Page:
Former president Bush gets front-row seat to see Longhorns Print
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Sunday, 30 March 2008 13:03
NCAAB Headline News


 HOUSTON (AP) -Former president George H.W. Bush had a front-row seat for the Texas-Memphis South Regional final on Sunday.
He caused a stir at halftime when children near his seat began asking to pose for pictures with him. He mugged for various cameras through most of the break and even posed for a few shots with the University of Texas cheerleaders.
The commotion calmed down when the second half began, but a few children continued to trickle by and ask for autographs.
M University in College Station, about 100 miles from Houston.
M.
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THE FUTURE HOST: Ford Field's dress rehearsal for next season's Final Four is drawing mixed reviews from fans.
The debate is about the seating and crowd atmosphere at the monstrous venue in Detroit. The Lions' NFL stadium was transformed into a basketball site for this week's NCAA tournament Midwest Regional, and the same configuration is expected for the 2009 Final Four.
The NCAA has said the new setup will help more students get close to the action and keep prices reasonable for students and other fans attending Final Fours.
Most everything was fine for Mike Goode, a Davidson College employee who made the trip with hundreds of students from the North Carolina college. He had snared one of the temporary, riser seats not too far from the court.
The crowd was announced at a regional record of more than 57,000 in Detroit on Friday night and about 57,500 tickets were sold for Sunday's Davidson-Kansas matchup.
``Getting all the people here is pretty impressive,'' Goode said. ``I understand how that speaks volumes.''
The court was centered near the middle of what be the football fields both Ford Field in Detroit and Reliant Stadium in Houston, site of the South Regional, rather than tucked into one end zone as in previous regionals and Final Fours.
Brandon Childres, a Kansas student, would have preferred the old style. He didn't like his seat, which would have been in a Ford Field end zone for a Lions game.
``It's an awful setup,'' Childres said. ``We thought we were getting awesome seats. But we're 50 yards from the court, and we didn't know that would be the case.''
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PRO POSSIBILITIES: Only a sophomore, Davidson star Stephen Curry is already being mentioned as a future.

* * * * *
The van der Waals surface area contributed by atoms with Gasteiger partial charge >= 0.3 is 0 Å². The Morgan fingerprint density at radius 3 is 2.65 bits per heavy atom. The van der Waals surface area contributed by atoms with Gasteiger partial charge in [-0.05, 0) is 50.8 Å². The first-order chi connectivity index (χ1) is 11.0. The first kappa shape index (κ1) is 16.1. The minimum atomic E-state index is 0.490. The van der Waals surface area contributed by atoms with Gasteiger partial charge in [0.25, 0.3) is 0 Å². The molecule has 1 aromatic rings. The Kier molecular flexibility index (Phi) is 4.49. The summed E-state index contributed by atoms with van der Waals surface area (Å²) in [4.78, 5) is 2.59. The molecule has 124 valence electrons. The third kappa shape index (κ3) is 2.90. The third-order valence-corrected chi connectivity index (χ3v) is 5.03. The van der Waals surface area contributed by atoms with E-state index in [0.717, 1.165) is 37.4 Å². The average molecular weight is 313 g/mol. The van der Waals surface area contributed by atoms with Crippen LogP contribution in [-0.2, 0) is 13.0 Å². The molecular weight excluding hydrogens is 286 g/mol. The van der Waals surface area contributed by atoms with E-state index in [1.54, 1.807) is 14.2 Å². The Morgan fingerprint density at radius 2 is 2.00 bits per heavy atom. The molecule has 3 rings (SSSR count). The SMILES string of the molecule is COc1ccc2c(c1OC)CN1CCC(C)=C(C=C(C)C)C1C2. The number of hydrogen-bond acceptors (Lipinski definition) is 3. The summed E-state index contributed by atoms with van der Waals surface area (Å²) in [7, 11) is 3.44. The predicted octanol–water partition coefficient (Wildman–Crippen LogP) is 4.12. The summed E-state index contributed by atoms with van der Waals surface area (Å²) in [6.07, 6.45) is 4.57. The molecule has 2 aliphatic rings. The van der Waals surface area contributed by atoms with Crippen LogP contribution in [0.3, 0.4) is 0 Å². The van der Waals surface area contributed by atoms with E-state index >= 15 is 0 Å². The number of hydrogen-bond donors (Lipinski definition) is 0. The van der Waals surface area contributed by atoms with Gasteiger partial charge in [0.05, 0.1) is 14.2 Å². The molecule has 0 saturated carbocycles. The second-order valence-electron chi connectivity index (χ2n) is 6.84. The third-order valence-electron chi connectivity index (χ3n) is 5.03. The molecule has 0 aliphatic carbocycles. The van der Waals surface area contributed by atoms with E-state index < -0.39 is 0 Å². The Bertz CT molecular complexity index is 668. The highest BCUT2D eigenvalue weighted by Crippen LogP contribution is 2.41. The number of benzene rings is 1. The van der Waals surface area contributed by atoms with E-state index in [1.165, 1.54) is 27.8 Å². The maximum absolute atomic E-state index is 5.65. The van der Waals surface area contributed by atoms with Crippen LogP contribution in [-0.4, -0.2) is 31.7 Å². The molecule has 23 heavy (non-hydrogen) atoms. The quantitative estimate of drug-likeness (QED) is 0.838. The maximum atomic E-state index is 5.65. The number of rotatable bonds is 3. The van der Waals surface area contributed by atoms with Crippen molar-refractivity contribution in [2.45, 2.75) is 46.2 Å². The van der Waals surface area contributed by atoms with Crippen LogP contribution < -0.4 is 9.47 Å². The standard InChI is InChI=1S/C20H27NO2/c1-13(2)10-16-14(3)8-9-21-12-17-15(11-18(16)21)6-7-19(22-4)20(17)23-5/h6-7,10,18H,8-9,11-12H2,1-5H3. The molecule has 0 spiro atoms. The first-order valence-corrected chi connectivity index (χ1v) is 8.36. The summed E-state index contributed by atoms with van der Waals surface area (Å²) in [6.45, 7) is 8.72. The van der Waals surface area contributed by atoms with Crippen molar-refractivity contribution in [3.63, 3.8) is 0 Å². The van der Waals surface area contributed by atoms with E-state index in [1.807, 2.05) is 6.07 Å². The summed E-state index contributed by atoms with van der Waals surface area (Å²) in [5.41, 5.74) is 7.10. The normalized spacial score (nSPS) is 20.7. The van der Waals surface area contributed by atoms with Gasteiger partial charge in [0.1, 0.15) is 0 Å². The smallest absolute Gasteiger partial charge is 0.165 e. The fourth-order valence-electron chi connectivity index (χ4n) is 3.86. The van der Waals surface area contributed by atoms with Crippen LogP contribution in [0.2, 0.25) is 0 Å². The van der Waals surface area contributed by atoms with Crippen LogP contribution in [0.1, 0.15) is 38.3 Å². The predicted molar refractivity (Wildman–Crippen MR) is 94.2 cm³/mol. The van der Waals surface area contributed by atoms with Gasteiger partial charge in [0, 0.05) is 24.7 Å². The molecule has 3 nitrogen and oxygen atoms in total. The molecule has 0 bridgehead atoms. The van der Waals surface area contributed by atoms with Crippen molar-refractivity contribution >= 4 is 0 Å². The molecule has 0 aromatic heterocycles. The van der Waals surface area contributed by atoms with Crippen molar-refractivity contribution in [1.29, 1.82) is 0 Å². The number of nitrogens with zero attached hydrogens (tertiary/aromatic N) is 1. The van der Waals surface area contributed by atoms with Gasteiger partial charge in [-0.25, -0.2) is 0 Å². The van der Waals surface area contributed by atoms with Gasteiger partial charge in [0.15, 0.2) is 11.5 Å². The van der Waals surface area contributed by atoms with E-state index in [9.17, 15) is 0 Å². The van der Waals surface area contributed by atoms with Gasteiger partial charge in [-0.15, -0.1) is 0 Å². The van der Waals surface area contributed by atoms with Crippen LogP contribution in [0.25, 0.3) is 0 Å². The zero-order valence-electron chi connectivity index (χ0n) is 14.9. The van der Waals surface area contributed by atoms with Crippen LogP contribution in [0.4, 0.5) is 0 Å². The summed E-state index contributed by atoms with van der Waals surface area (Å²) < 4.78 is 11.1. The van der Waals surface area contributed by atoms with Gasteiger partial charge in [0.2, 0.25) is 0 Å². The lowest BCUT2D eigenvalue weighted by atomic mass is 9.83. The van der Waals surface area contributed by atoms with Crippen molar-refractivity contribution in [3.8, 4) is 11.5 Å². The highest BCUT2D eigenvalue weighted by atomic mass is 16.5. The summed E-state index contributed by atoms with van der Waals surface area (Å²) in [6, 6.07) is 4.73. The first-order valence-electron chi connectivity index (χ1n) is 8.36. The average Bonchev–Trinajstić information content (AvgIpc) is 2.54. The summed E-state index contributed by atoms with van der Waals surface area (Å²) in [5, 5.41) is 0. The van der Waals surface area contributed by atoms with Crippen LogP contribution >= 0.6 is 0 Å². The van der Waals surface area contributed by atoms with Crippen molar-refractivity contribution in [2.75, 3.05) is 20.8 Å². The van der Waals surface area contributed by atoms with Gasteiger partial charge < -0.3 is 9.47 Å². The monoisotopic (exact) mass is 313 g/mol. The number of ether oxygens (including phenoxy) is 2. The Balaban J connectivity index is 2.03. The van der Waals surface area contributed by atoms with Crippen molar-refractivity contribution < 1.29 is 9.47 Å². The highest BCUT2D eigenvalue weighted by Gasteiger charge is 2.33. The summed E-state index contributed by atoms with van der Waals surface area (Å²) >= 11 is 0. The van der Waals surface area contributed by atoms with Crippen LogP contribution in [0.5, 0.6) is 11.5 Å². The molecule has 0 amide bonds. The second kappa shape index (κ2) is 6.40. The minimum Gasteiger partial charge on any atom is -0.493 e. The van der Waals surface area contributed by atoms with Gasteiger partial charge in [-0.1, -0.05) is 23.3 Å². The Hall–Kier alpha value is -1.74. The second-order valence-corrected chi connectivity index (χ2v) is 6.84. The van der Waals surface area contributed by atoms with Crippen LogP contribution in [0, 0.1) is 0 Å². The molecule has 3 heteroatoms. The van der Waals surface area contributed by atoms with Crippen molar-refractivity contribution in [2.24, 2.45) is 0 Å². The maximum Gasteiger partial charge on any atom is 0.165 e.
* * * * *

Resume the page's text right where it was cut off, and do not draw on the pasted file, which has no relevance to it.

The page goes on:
At 6-foot-3, is he too short to be an NBA shooting guard? At a slender 185 pounds, would his body break down over the course of the physical, demanding schedule?
NBA All-Star LeBron James saw enough this weekend to become convinced Curry could follow in the footsteps of his father, former NBA sharpshooter Dell Curry. James still was talking about Curry's performance against Wisconsin on Friday night before his Cavaliers faced the Detroit Pistons.
Asked if Curry was too small to make in the NBA, James said, ``No way.''
``If he can shoot the ball like he does, he can play in this league,'' James said. ``Whatever team picks him is going to get a great shooter.''
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SILENCING THE HORNS: How do you quiet down a Texan? Don't give them any reason to start bragging.
That's how Memphis silenced Texas' ``home'' crowd Sunday at the Reliant Stadium, where burnt orange dominated the atmosphere but couldn't muster the kind of noise and momentum needed to carry its team to a win.
Longhorns fans cranked up their trademark ``Texas! Fight!'' cheer 20 minutes before the game and just when it really started rolling through the arena, the Memphis band piped in and drowned them out with their horns.
The Tigers kept the fans out of it by building a big lead and answering every time Texas made what looked like a momentum-swinging play. The Tigers led 39-28 at halftime and while most Texas fans silently sat in their seats, a handful tried to revive the cheer only to be met by silence and indifference.
By the time it was over - Texas fans were heading to the door with 3 minutes left and Memphis leading 71-50 - several Memphis fans were waiving signs that read ``You're In Our House Now.''
Indeed.
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A PENNY FOR HIS THOUGHTS: Memphis point guard Derrick Rose has impressed just about everyone in the Tigers' run to the Final Four. Add former Memphis star Anfernee ``Penny'' Hardaway to that list.
Hardaway watched the freshman score 48 points in two games to gain MVP honors in the South Regional this weekend in Houston.
``He's as good as me, easy,'' said Hardaway, a star at the school in 1991-93 when it was known as Memphis State. ``He's athletic. He's strong. He makes it happen for sure.''
Hardaway could be seen standing and cheering in his blue Memphis shirt adorned with the No. 25 he wore in his college career during the Tigers' 85-67 win over Texas on Sunday.
Hardaway, the third overall pick in the 1993 NBA draft and a four-time All-Star, said the Tigers are lucky to have Rose on their side.
``Derrick Rose is great,'' he said. ``He's just a super athlete. A great ballplayer. He controls the game so well on both ends of the floor.''
Hardaway, who plans to attend the Final Four, led Memphis to the round of eight in 1992. He was excited to see the Tigers move on after losing in the regional final the last two years.
``It's huge because it puts you on a bigger level,'' Hardaway said. ``We've been ranked No. 1 this year and finally a lot of teams and a lot of people are starting to give us respect. But you get more respect when you get to the Final Four and have a chance to win it all.''
But he knows things are only going to get more difficult for Memphis.
``You just want to continue to build,'' he said. ``The games are going to get tougher and they have to get tougher.''
 

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